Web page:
A grassland community that occurs on rolling outwash plains of the glaciated portion of the Atlantic coastal plain, near the ocean and within the influence of offshore winds and salt spray.
  • Maritime heathland (guide)
    A dwarf shrubland community that occurs on rolling outwash plains and moraine of the glaciated portion of the Atlantic coastal plain, near the ocean and within the influence of onshore winds and salt spray.
  • Pitch pine-oak-heath woodland (guide)
    A pine barrens community that occurs on well-drained, infertile, sandy soils. The structure of this community is intermediate between a shrub-savanna and a woodland. Pitch pine and white oak are the most abundant trees.


New York State Distribution

The violet dart is documented from Long Island.

Global Distribution

The violet dart occurs in coastal habitats from Massachusetts to North Carolina (Covell 1984).

Best Places to See

  • Montauk County Park (Suffolk County)

Identification Comments

Identifying Characteristics

The violet dart is a purplish-gray moth. The forewings are purplish gray with a wide, reddish postmedial stripe. The antemedial and postmedial lines are even, stand out, and have a dark edge. The orbicular spot is pale brown. The reniform spot is a light-colored loop with a grayish-brown center. The hind wings are a light yellowish color with grayish-brown shading toward the outer edges. The wingspan is 35-40 mm (Covell 1984). Larvae are hardy and smooth (Wagner et al. 2008).

Best Life Stage for Proper Identification

The adult is the best life stage for identification.


The life history of the violet dart is poorly known. The species has one brood each year. Larvae (caterpillars) tunnel underground during the day. Pupation occurs in a chamber underground (Wagner et al. 2008).


The larval foodplants are unknown, but it is thought that the larvae feed on grasses or herbs (NatureServe 2010).

Best Time to See

The best time to see the violet dart is during its flight season. In New York State, it has been captured flying from late September until mid-October.

  • Present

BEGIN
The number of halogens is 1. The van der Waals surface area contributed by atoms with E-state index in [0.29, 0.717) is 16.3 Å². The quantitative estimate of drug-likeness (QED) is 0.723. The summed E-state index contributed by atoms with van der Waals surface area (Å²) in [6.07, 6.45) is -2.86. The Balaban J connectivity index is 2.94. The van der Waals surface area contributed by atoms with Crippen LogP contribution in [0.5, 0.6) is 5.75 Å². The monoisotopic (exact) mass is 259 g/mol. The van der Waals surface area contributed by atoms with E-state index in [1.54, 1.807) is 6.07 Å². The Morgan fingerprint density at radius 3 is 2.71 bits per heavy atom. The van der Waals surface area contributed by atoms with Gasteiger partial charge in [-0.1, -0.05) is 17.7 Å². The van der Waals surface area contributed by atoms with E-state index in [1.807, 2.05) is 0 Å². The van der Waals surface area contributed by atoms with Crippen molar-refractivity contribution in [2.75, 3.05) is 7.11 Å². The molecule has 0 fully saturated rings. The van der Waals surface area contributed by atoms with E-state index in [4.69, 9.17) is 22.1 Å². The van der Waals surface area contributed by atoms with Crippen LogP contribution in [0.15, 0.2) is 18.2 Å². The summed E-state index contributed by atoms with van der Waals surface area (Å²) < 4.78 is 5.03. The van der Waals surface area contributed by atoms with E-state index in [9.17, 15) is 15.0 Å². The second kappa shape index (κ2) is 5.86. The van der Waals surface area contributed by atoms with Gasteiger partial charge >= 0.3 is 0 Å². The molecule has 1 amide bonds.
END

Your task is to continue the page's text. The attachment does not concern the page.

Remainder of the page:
• Reproducing

The time of year you would expect to find Violet Dart present and reproducing in New York.

Violet Dart Images


Violet Dart
Euxoa violaris (Grote and Robinson, 1868)

  • Kingdom Animalia
    • Phylum Arthropoda (Mandibulates)
      • Class Insecta (Insects)
        • Order Lepidoptera (Butterflies, Skippers, and Moths)
          • Family Noctuidae (Owlet Moths)

Additional Resources


Buckett, J.S. 1966. The little known moth Euxoa sculptilis (Harvey) in Arizona, with descriptions, illustrations, and notes on Euxoa violaris (Grote and Robinson) (Noctuidae-Agrotiinae). Journal of Research on the Lepidoptera 5(4):255-261.

Covell, Charles V. 1984. A field guide to the moths of eastern North America. Houghton Mifflin Company, Boston.

NatureServe. 2010. NatureServe Explorer: An online encyclopedia of life [web application]. Version 7.1. NatureServe, Arlington, Virginia. Available (Data last updated August 2010)

New York Natural Heritage Program. 2024. New York Natural Heritage Program Databases. Albany, NY.

North American Moth Photographers Group at the Mississippi Entomological Museum. No date. Mississippi State University, Mississippi.

Opler, Paul A., Kelly Lotts, and Thomas Naberhaus, coordinators. 2010. Butterflies and Moths of North America. Bozeman, MT: Big Sky Institute. <> (accessed May 2010).

Wagner, D. L., D. F. Schweitzer, J. B. Sullivan, and R. C. Reardon. 2008. Owlet Caterpillars of Eastern North America (Lepidoptera: Noctudiae)


About This Guide

This guide was authored by: Andrea Chaloux

Information for this guide was last updated on: February 10, 2012

Please cite this page as:
New York Natural Heritage Program. 2024. Online Conservation Guide for Euxoa violaris. Available from: Accessed March 4, 2024.